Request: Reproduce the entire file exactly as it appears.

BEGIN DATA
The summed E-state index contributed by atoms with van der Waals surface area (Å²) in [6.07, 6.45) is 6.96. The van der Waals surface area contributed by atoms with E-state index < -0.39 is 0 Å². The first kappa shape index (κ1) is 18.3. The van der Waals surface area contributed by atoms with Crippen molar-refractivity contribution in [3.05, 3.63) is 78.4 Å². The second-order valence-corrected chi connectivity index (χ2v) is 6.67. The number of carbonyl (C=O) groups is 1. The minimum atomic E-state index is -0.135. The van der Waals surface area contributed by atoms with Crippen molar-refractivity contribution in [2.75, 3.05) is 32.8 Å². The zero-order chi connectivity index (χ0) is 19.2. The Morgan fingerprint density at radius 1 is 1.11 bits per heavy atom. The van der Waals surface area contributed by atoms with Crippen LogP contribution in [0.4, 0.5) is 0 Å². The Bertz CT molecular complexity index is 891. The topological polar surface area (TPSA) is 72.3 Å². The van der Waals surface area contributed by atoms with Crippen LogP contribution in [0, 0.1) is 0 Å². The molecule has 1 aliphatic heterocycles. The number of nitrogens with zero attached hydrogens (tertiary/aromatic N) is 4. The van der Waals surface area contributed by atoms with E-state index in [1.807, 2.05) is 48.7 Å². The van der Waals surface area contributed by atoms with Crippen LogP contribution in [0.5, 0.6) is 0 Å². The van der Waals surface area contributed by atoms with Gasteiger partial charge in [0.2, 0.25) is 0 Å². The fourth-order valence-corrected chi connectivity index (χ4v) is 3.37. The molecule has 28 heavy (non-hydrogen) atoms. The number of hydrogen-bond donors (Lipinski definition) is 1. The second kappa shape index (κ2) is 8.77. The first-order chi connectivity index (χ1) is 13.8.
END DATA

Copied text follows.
The summed E-state index contributed by atoms with van der Waals surface area (Å²) in [6.07, 6.45) is 6.96. The van der Waals surface area contributed by atoms with E-state index < -0.39 is 0 Å². The first kappa shape index (κ1) is 18.3. The van der Waals surface area contributed by atoms with Crippen molar-refractivity contribution in [3.05, 3.63) is 78.4 Å². The second-order valence-corrected chi connectivity index (χ2v) is 6.67. The number of carbonyl (C=O) groups is 1. The minimum atomic E-state index is -0.135. The van der Waals surface area contributed by atoms with Crippen molar-refractivity contribution in [2.75, 3.05) is 32.8 Å². The zero-order chi connectivity index (χ0) is 19.2. The Morgan fingerprint density at radius 1 is 1.11 bits per heavy atom. The van der Waals surface area contributed by atoms with Crippen LogP contribution in [0.4, 0.5) is 0 Å². The Bertz CT molecular complexity index is 891. The topological polar surface area (TPSA) is 72.3 Å². The van der Waals surface area contributed by atoms with Crippen LogP contribution in [0, 0.1) is 0 Å². The molecule has 1 aliphatic heterocycles. The number of nitrogens with zero attached hydrogens (tertiary/aromatic N) is 4. The van der Waals surface area contributed by atoms with E-state index in [1.807, 2.05) is 48.7 Å². The van der Waals surface area contributed by atoms with Crippen LogP contribution in [0.5, 0.6) is 0 Å². The van der Waals surface area contributed by atoms with Gasteiger partial charge in [0.2, 0.25) is 0 Å². The fourth-order valence-corrected chi connectivity index (χ4v) is 3.37. The molecule has 28 heavy (non-hydrogen) atoms. The number of hydrogen-bond donors (Lipinski definition) is 1. The second kappa shape index (κ2) is 8.77. The first-order chi connectivity index (χ1) is 13.8.